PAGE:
FARC and Colombian government move ahead with peace talks

By agency reporter
June 14, 2013

Negotiations between the left-wing guerilla group FARC and the US-allied right-wing Colombian government been making progress this past week.

After more than six months of discussions, the opposing factions have come to a decision regarding land reform, the first of six points they planned to address in Havana.

This first agenda item is one of the most contentious, and the root cause of much of the violence in Colombia, points out CPTnet, the news service of Christian Peacemaker Teams (http://www.cpt.org/)

The factions have not publicised the agreement in detail, but most believe it will include land restitution through the creation of a land bank where displaced farmers will receive the rights to their land previously seized by paramilitaries, drug traffickers, multinational corporations and guerilla groups.

“This is the first time in over thirty years of negotiations that significant progress has been made on the issue of land,” notes Camilo Gonzales Posso, the director for Centre for Peace in an interview with Al Jazeera, and “for the first time there is recognition of farmer’s rights and a plan to redistribute the land.”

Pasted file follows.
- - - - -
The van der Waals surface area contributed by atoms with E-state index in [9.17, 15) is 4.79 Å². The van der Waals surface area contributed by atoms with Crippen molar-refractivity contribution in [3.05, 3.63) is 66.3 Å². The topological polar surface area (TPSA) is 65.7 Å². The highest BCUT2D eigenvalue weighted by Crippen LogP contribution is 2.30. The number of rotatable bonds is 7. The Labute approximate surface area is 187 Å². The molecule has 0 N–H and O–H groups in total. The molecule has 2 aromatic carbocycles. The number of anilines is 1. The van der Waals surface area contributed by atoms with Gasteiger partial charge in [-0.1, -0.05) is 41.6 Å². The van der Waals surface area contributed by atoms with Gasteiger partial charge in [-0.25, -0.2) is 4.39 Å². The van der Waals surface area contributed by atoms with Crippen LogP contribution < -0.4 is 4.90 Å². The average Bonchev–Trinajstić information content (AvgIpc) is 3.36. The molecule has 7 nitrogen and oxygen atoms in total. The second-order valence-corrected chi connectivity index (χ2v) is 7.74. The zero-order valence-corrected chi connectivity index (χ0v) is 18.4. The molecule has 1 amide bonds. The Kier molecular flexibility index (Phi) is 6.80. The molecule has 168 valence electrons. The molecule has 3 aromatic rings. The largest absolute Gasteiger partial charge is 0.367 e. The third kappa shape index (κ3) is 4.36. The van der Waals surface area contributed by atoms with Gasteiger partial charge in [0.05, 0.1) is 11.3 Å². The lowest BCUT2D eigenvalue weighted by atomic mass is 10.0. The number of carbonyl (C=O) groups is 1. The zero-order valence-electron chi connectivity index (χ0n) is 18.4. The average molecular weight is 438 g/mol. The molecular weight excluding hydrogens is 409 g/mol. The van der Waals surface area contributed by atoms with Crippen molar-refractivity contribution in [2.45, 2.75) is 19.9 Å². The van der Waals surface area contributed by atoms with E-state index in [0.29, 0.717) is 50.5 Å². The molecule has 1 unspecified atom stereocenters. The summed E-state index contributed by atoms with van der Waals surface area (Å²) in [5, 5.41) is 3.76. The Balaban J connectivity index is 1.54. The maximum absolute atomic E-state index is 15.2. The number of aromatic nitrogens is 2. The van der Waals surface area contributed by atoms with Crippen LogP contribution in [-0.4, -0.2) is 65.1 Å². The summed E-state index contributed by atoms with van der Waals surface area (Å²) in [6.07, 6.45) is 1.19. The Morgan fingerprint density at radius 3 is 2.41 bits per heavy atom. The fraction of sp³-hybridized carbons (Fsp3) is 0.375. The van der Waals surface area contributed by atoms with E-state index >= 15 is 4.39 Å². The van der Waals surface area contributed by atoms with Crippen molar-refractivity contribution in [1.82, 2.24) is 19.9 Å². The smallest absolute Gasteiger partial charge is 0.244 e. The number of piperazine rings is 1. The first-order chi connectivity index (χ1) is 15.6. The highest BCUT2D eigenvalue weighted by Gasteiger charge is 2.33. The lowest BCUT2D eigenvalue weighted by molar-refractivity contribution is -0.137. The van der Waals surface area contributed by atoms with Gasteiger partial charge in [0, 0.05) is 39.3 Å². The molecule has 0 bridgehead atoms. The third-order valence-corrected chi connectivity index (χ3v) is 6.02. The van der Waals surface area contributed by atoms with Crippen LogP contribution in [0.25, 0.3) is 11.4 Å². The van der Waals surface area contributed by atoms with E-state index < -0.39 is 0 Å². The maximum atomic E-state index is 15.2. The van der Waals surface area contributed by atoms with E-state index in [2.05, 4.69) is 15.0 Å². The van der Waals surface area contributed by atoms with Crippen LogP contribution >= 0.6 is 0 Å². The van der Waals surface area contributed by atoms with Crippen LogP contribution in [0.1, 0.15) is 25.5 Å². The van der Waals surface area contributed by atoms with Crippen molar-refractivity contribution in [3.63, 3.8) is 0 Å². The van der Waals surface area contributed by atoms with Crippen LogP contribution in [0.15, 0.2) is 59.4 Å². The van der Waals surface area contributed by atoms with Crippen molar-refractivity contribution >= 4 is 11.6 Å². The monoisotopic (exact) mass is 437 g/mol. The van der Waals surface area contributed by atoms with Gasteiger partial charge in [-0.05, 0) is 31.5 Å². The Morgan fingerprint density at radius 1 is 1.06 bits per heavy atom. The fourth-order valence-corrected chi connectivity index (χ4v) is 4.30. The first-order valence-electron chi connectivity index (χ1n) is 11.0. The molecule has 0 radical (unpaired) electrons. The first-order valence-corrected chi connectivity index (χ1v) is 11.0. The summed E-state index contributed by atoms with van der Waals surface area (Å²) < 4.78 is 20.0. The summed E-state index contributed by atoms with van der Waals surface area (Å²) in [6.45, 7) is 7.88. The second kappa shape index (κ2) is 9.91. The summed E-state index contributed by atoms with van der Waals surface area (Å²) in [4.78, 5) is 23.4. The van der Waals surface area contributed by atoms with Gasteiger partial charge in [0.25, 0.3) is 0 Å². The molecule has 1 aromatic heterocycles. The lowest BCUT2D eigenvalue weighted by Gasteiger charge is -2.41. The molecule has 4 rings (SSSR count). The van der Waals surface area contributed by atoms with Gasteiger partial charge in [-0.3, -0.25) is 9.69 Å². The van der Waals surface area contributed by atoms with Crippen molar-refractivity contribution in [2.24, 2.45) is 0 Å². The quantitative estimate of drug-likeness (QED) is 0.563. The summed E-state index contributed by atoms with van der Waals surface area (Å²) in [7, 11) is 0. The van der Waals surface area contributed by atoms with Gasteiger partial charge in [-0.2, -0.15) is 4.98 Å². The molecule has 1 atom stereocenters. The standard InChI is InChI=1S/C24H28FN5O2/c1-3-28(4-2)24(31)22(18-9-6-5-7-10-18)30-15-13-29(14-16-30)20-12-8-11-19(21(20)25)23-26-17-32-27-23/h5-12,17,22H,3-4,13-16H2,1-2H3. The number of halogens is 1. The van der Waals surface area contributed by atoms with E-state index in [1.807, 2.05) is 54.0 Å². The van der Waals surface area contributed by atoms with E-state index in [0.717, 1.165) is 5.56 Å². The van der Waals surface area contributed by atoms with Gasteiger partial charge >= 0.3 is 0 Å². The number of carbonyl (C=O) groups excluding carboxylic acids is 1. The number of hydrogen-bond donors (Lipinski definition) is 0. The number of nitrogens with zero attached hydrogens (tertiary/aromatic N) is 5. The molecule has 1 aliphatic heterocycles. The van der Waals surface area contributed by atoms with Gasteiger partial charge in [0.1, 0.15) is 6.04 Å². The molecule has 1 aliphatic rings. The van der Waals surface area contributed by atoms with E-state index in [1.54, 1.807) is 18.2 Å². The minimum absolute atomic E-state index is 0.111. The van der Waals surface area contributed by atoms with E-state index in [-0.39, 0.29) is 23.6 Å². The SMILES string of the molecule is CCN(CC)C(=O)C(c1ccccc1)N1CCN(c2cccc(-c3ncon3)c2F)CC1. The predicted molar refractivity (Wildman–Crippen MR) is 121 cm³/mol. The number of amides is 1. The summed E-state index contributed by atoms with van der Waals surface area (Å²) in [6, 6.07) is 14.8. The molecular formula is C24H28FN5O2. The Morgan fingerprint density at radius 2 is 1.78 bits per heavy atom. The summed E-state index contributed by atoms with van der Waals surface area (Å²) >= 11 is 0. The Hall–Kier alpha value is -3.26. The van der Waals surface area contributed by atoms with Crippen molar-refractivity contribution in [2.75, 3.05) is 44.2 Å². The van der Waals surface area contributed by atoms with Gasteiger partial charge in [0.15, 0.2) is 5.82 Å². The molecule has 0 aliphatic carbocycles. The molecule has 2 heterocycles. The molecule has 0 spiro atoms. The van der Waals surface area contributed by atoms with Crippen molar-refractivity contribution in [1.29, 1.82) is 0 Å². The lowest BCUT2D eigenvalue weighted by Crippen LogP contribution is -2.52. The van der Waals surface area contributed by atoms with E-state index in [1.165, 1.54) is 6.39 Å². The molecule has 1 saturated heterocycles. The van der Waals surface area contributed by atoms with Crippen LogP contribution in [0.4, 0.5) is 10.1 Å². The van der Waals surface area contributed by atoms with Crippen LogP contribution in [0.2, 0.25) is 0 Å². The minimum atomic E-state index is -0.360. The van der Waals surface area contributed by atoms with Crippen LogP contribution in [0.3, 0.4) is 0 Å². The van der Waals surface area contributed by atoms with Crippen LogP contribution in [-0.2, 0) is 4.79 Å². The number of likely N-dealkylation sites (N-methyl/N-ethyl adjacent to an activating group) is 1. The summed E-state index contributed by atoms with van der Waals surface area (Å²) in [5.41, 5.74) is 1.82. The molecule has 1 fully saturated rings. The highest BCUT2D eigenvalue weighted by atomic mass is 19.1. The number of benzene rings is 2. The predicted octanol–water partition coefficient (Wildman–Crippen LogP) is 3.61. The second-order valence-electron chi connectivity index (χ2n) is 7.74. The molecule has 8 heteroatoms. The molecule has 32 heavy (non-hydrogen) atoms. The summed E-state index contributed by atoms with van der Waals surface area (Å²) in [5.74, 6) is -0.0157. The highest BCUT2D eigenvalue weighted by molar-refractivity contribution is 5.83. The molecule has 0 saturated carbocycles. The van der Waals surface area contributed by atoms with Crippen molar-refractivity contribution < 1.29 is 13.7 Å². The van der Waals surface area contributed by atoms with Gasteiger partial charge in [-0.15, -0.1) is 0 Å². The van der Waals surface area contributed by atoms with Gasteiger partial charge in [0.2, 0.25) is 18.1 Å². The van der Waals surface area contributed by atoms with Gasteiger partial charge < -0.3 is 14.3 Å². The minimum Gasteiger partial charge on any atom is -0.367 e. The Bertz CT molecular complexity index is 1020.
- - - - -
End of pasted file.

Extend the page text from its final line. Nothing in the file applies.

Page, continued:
But Colombians are wary of putting too much faith in the decisions made in Havana, since government-level actions rarely take effect in the ground-level struggle. While a recent article from the BBC bore the title, 'FARC agrees to Colombian Land Reform,' it would seem, reports CPTnet, that the government’s role is just as important if not even more essential in order for action to be taken on these reforms.

For example, the community of Las Pavas, in the south of Bolivar, has received much national attention over its long process for land restitution. But unfortunately the community still remains landless and threatened by a company that runs huge palm plantations, even though the National Institute for Rural Development (INCODER) has declared the land to be the property of the state and available for redistribution. The community also lacks proper protection because the palm company controls the regional police.

Moreover, the land reform agreement, which is a crucial step, will only have effect if the parties involved can agree on the remaining five points: political participation, disarmament, illicit drugs, rights of the victims, and a peace deal implementation.

* Colombia, the history of peace negotiations - a CPT briefing: http://www.ekklesia.co.uk/node/18544

* More on Christian Peacemaker Teams: http://www.cpt.org/


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